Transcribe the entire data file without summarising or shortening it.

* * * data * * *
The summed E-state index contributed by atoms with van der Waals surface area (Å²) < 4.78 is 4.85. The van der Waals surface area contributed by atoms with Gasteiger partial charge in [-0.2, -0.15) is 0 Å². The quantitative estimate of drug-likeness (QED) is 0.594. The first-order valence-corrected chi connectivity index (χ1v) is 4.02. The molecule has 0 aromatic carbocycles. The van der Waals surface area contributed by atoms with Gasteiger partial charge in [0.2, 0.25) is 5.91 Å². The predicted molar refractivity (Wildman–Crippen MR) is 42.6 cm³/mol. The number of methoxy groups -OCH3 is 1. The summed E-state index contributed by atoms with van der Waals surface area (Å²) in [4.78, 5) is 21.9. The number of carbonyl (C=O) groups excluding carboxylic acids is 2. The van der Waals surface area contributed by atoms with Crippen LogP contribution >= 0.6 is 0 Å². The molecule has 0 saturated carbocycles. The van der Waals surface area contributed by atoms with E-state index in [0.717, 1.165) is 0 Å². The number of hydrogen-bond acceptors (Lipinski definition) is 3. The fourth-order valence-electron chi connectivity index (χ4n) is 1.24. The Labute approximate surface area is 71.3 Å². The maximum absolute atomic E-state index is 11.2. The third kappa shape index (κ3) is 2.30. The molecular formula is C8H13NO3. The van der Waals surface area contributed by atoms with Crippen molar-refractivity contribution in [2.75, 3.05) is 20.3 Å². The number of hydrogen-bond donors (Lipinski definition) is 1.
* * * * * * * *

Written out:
The summed E-state index contributed by atoms with van der Waals surface area (Å²) < 4.78 is 4.85. The van der Waals surface area contributed by atoms with Gasteiger partial charge in [-0.2, -0.15) is 0 Å². The quantitative estimate of drug-likeness (QED) is 0.594. The first-order valence-corrected chi connectivity index (χ1v) is 4.02. The molecule has 0 aromatic carbocycles. The van der Waals surface area contributed by atoms with Gasteiger partial charge in [0.2, 0.25) is 5.91 Å². The predicted molar refractivity (Wildman–Crippen MR) is 42.6 cm³/mol. The number of methoxy groups -OCH3 is 1. The summed E-state index contributed by atoms with van der Waals surface area (Å²) in [4.78, 5) is 21.9. The number of carbonyl (C=O) groups excluding carboxylic acids is 2. The van der Waals surface area contributed by atoms with Crippen LogP contribution >= 0.6 is 0 Å². The molecule has 0 saturated carbocycles. The van der Waals surface area contributed by atoms with E-state index in [0.717, 1.165) is 0 Å². The number of hydrogen-bond acceptors (Lipinski definition) is 3. The fourth-order valence-electron chi connectivity index (χ4n) is 1.24. The Labute approximate surface area is 71.3 Å². The maximum absolute atomic E-state index is 11.2. The third kappa shape index (κ3) is 2.30. The molecular formula is C8H13NO3. The van der Waals surface area contributed by atoms with Crippen molar-refractivity contribution in [2.75, 3.05) is 20.3 Å². The number of hydrogen-bond donors (Lipinski definition) is 1.